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U.S. December death toll in Iraq second-lowest of war

  • Story Highlights
  • 21 U.S. troops die in Iraq during December
  • Only February 2004 had lower U.S. death toll
  • Pentagon says summer troop "surge" has lowered violence
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(CNN) -- The U.S. military death toll in Iraq for December is the second-lowest monthly death toll of the war, although 2007 has been the deadliest year for U.S. troops.

As of Monday evening in Iraq, the death toll for December was 21, higher only than the 20 U.S. troops who died in February 2004.

The year started with 83 deaths in January and 81 in both February and March. The numbers jumped dramatically in the spring, to 104 in April, 126 in May and 101 in June. Those three months were the deadliest three-month stretch for U.S. troops in the war.

As the military established its new strategy, insurgent attacks killed 78 U.S. troops in July, 84 in August, 65 in September, 38 in October and 37 in November.

The Pentagon says the monthly numbers reflect in part the effect of the "surge" -- the addition of 30,000 troops in and around Baghdad starting in midsummer.

"The surge has been very successful in its purpose, which was to reduce the levels of violence, the casualties, and to set better conditions for the important political steps that the government of Iraq very much needs to take," Maj. Gen. Kevin Bergner, the top U.S. military spokesman in Baghdad, said last week.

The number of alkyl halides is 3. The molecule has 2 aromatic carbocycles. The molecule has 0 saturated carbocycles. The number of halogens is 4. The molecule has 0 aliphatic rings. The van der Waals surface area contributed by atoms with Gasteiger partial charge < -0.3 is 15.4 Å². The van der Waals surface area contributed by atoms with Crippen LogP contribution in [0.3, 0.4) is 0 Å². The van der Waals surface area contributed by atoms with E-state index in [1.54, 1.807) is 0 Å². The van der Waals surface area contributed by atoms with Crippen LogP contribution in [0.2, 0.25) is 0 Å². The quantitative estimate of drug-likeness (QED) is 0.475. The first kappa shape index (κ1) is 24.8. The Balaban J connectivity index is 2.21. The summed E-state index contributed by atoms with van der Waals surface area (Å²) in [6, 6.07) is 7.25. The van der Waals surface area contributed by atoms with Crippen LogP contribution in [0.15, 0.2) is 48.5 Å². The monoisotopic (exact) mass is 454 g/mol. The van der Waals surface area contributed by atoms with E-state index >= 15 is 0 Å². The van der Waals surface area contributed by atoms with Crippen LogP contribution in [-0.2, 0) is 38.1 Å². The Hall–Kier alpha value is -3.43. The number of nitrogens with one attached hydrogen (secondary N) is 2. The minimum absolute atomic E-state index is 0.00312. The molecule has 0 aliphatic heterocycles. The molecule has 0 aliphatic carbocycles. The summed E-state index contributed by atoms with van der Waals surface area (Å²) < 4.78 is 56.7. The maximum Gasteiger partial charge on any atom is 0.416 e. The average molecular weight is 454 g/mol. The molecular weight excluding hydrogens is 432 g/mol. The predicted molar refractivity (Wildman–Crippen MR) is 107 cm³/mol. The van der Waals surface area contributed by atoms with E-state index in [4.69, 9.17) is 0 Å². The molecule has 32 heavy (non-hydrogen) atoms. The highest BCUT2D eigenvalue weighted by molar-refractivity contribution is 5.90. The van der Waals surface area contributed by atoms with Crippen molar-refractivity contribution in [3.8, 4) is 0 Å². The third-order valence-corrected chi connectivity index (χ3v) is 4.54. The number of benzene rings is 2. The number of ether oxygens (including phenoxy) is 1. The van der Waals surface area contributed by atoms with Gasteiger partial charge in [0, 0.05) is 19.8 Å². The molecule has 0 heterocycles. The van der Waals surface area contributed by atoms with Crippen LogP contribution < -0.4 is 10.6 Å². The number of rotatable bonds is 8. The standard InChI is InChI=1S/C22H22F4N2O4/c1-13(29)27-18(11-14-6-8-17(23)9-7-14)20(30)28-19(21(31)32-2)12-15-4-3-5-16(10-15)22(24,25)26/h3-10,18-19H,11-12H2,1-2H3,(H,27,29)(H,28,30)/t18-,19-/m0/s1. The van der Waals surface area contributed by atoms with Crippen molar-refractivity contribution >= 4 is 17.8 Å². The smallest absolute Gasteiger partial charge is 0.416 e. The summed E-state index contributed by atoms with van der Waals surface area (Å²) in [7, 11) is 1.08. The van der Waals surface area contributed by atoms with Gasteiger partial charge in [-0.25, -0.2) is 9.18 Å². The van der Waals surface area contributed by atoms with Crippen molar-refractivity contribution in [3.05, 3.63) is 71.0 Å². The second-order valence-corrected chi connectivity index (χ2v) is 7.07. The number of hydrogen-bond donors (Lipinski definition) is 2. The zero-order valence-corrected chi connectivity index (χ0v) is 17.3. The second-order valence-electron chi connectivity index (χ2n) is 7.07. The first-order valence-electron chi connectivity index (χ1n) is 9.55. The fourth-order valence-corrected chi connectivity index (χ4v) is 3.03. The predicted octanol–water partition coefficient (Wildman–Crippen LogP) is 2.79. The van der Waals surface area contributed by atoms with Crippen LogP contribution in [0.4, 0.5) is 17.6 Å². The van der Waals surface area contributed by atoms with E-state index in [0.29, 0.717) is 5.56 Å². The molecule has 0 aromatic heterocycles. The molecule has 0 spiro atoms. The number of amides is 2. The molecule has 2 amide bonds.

Also as of Monday, the U.S. government has reported 899 U.S. troops have died in Iraq in 2007, 50 more U.S. deaths than in 2004, which had been the deadliest year of combat in Iraq.

The Iraq War began in March 2003. Since then, 3,895 U.S. troops and seven civilian Defense Department contractors have died in Iraq.

Figures for Iraqi civilian deaths in December were not immediately available. But earlier this month, the Iraqi Interior Ministry reported that 538 civilians were killed across the country in November -- the lowest of the year.

While there's no way to confirm figures provided by the ministry, Iraqis say they've seen changes on the streets.

"Seven months ago, there were bodies scattered everywhere," Baghdad taxi driver Samir Hamoudi said. "But now, there is a big difference. The streets are empty of dead bodies."

In Iraq on Monday, two suicide bombs -- including one strapped to a woman -- and a roadside bomb killed at least eight people and wounded 25 in cities north of Baghdad, according to Iraqi officials.

The woman detonated her bomb near an Iraqi police patrol in Baquba, killing herself and wounding seven people, including four Iraqi police officers and three civilians, a Baquba police official said.

East of Baquba, in the city of Mandali, near the Iranian border, a roadside bomb killed two Iraqi border guards and wounded three Monday, according to Col. Ragheb al-Aumairi, a Diyala Military Operation Headquarters spokesman.

Five people died and 15 were wounded when a suicide car bomb exploded at an Awakening Council checkpoint in Tarmiya, a town about 25 miles north of Baghdad, Monday morning, an Interior Ministry official said.

Near Khalis, dozens of fighters -- whom al-Aumairi identified as al Qaeda members -- Monday attacked security checkpoints manned by Iraqi police and members of local Awakening Councils, killing one Awakening Council member, he said. Four others -- three police officers and an Awakening Council member -- were wounded. Video Watch how Awakening Councils are taking on al Qaeda »


Al Qaeda in Iraq fighters have launched a number of aggressive attacks against Awakening Councils in recent weeks.

The anti-al Qaeda Awakening Councils are predominantly Sunni and are sometimes composed of former militants. Many of them have been recruited by the U.S. military's "Concerned Local Citizen's Program" to work against al Qaeda in Iraq. E-mail to a friend E-mail to a friend

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